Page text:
NOTE: If both modes are specified at once, mode-memfile will take precidence by the program, and mode-buffered will not be used.

Features

The user can also compile the program with individual features specific to her needs.

They can be specified as such:

Feature name Description Notes
memfile Use an in-memory file-descriptor pointing to unmapped physical pages of memory. This will allow the program to make use of the more efficient splice() and send_file() syscalls where possible. WARNING: Can potentially cause a full system OOM if used incorrectly or irresponsibly. (See below)
memfile-preallocate memfile, but when unable to determine the size of stdin, will pre-allocate it to a multiple of the system page size. NOTE: Requires int getpagesize() to be availble in your used libc implementation. (It ususally will exist unless you're using some meme implementation of libc.) This is enabled by default with the memfile mode.
jemalloc Use jemalloc instead of system malloc() when allocating memory. This is only really helpful when not using memfile, but the program heap is still used for error propagating and log reporting in either mode. jemalloc incorporates a lot of redundant (in this case) locking mechanisms, but causes a generally lower used memory profile than system malloc, however it does allocate far more virtual memory pages than is generally needed. This is enabled by default with the buffered mode.
bytes Use the bytes crate to manage memory allocations in buffered mode instead of native vector implementations, this can potentially save on some copying operations. Some crude benchmarks have shown this to be mildly more efficient in buffered mode than without it.
disable-logging Removes all runtime logging code. Span-traces are still captured, however, they just are never used. This won't save you much compared to just disabling the logging feature (below.)
logging Enable the capture and reporting of span-traces and events. (See the section on logging above.) This does cause a slowdown, but can provide useful information to the user about error locations, warnings, when and where input and output have finished and the sizes of both, etc. If you're only using it in scripts however, it'd be better to disable. (default enabled)
Notes about memfile feature/mode

If memfile is enabled, and the input size can be determined by the program, it will preallocate the required space for the input. If this input were to exceed the amount of physical memory available (since this is unpaged memory being allocated,) it could hang and/or then cause the kernel to OOMkill basically everything except collect.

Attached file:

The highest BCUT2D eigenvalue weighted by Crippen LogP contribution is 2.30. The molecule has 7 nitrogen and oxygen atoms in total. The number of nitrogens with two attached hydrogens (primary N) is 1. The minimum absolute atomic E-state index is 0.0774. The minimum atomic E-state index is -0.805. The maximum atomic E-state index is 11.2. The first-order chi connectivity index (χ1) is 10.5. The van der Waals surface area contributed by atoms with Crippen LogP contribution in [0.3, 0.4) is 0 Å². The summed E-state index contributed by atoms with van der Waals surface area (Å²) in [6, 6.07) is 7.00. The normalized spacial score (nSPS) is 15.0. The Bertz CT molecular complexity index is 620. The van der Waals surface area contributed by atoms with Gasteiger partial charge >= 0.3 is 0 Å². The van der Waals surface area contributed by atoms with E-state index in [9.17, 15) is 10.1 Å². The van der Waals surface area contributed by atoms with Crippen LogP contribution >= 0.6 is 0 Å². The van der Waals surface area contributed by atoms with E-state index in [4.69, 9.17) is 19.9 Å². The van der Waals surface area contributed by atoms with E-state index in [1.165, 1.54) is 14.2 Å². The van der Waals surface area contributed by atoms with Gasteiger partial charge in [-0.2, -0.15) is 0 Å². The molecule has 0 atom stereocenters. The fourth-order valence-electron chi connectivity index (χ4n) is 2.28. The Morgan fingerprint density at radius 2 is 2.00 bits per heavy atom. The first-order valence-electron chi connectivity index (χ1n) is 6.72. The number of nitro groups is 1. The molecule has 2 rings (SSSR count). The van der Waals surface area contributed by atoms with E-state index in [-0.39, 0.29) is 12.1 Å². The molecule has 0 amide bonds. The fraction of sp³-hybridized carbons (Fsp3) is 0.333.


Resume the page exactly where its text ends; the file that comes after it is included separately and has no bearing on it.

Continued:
Please note however, this would only typically happen in instances where a file is passed as input (where the length can be determined, the source it usually not segmented at all); in which case collect is just going to slow down your pipe. (It is still worth using for scripts where the script doesn't know if the standatd input is a file or not.)

In the current version, this is not yet accounted for, so passing massive files, for example:

$ collect <10-gb-file | wc -c

Will try to allocate 10GB of physical memory for the collection.

In future versions, a warning for large known-size inputs will be displayed, and an error for known-size inputs so large they would cause an OOM. (Same for unknown-sized inputs that grow the backing memfd to a size that would start to become an issue or would use too much physical memory.) But currently, this is a pitfall of the memfile mode that, while very unlikely to ever be encountered, could still bite the user if it is encountered.

If something like this may be a concern for your usecase, please fall-back to using the buffered mode instead, which, while significantly slower, will only OOM itself if the input is too large and cannot eat physical memory directly, only its already-large VM page maps which are, for most instances, mostly empty.

License

CPL'd with <3